There are perhaps, few more difficult negotiations in business than a salary review, particularly if you are not the person conducting it but the one hoping/asking for an increase1.

Even the best of us find it intimidating because past actions, interactions, successes, and failures are all under the microscope. How easy it is to feel wrong-footed and inadequate. How easy it is to let personal power slip away.

Unfortunately for many of us, those kinds of feelings are all too familiar and not limited to yearly salary reviews. They’re there every time we kowtow; say ‘yes’ instead of ‘no’; are overly flattering; agree to terms we know are fundamentally unfair; agree to things that will make our lives unnecessarily difficult; smooth the waters at our expense just to keep the peace.

Most of us had to give up power during our formative years or in our early careers. The thing is ‒ we don’t have to let what happened back then run the rest of our lives. If we pin-point those ‘giving-up’ experiences and understand the reasons ‘why’, we’ve made the foundational steps to reclaiming and becoming truly powerful.

To that end, we put the following questions to three colleagues.

  • When did you first give your power up? How old were you? Who did you give it up to? And why?
  • As an adult, what is the biggest amount of power you ever gave up? Why did you think you had to do that?
  • What would happen if you never gave up your power again? The worst thing? The best thing?

Here are their responses. See if their answers trigger yours.

Leslie, a 39-year-old consulting-firm partner
When I was little, I gave up my power to my older sister who was jealous of me. If I didn’t acquiesce or give in to her demands, she would hurt me ‒ physically. Needless to say I always gave way.
The biggest amount of power I ever gave up as an adult was to a bullying male boss who, now that I think about it, was eerily similar to my sister. They had the same seething intensity and bore-into-you eyes.
I’m already a strong person, to be even stronger would attract too much jealousy.

Sanjeev, a 45-year-old negotiation expert
My father was an unpredictably violent man; my older brother: rebellious. I saw what kind of trouble that got him into, so I became the pleaser ‒ the good boy who studied hard; never ever caused trouble; never made mistakes. It was a good strategy in that it kept me safe, but the cost to me as an adult has been high. First of all I didn’t develop the toughness…the mettle you form when you stand up to authority. And secondly I find that far too often I’ve handed my power over to people who want to intimidate or control me.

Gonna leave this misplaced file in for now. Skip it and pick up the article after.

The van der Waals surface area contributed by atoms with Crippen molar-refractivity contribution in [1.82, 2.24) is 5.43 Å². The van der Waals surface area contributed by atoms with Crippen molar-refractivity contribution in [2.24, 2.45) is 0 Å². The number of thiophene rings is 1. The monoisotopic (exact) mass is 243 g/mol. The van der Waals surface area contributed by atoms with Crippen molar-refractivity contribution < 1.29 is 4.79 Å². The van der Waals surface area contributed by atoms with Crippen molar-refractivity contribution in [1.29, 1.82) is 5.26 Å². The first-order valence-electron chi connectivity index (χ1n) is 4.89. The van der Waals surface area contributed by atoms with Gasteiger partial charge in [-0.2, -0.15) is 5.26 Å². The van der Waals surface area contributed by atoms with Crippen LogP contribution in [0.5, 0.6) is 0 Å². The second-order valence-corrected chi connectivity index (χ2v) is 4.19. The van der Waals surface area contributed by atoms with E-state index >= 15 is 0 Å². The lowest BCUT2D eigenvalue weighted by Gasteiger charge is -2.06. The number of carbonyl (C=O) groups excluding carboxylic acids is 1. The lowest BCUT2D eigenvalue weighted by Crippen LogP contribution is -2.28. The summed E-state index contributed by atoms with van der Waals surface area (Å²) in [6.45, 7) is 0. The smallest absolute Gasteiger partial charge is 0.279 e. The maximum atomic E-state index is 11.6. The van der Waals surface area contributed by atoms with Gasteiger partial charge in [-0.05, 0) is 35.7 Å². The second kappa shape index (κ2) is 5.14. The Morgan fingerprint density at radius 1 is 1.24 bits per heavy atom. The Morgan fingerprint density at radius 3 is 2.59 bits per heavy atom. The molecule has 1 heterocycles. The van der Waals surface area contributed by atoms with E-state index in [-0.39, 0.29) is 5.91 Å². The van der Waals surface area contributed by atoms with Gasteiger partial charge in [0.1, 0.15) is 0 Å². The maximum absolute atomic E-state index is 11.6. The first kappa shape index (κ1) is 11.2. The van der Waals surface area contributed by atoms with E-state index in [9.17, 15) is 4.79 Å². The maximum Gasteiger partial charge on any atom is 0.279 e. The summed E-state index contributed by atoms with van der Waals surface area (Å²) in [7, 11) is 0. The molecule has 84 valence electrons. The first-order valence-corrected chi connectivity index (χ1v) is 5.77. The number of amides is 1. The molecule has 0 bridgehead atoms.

It would be fantastic to never give it up again… to never feel less than or try to make myself smaller than I really am. I know I’d respect myself more. The downside is I might upset some people; I might encounter more conflict in relationships and some relationships might end. I might stop working with some clients and experience a loss of revenue. And if I lose revenue, I might have to sell my house and my marriage might end and I’ll end up being unloved and alone.

Victor, a 34-year-old technology VP

The first time I remember it happening was in fourth grade. I don’t think my new teacher was accustomed to kids who were really smart. A few weeks into the school year, she started rolling her eyes, looking exasperated, or sighing when I put up my hand to answer a question. It was subtle intimidation and it worked; the other kids began to see me as a grandstander and then a nerd. I became a loner and stayed that way all through school.
Though I’m successful in business and have lots of acquaintances, I don’t have any real friends. I think it’s because I keep to myself, and maybe it’s also because the one friend I finally did make, burned me on paying back a large personal loan that I offered in order to be seen as a regular guy.
Not giving up personal power would mean socializing more; making friends. My fears are that I’d be shunned again.

Our challenge to them?
Choose one day in each of the coming weeks (They can be different days ‒ a Wednesday one week; a Saturday the following one). That’s the day you’ll refuse, quite stubbornly, to give up any personal power or feel less than anyone else.

Don’t aim for perfection; instead, track the thoughts and feelings that tempt you into old patterns and notice what it’s like to feel powerful.

The gauntlet’s been thrown; and like the three people above, it’s in your power to pick it up. In our next Newsletter issue, we’ll tell you about the results our colleagues were able to achieve via their experiments.

1.  Top 10 Difficult Conversations: New (Surprising) Research, article by Chartered Management Institute.

 

2 comments

  1. Thank you for sharing the notion of first recognizing that we give up power depending on our life circumstances and sometimes for self-preservation – so well illustrated by the three individuals. who responded. This does trigger self-reflection. Great article

    1. Dear Irene, Thank you so much for your thoughtful comment, and apologies for my long-delayed reply. I’m glad you found the article useful and that it triggered self-reflection for you. Excellent! Very best wishes, Peter.

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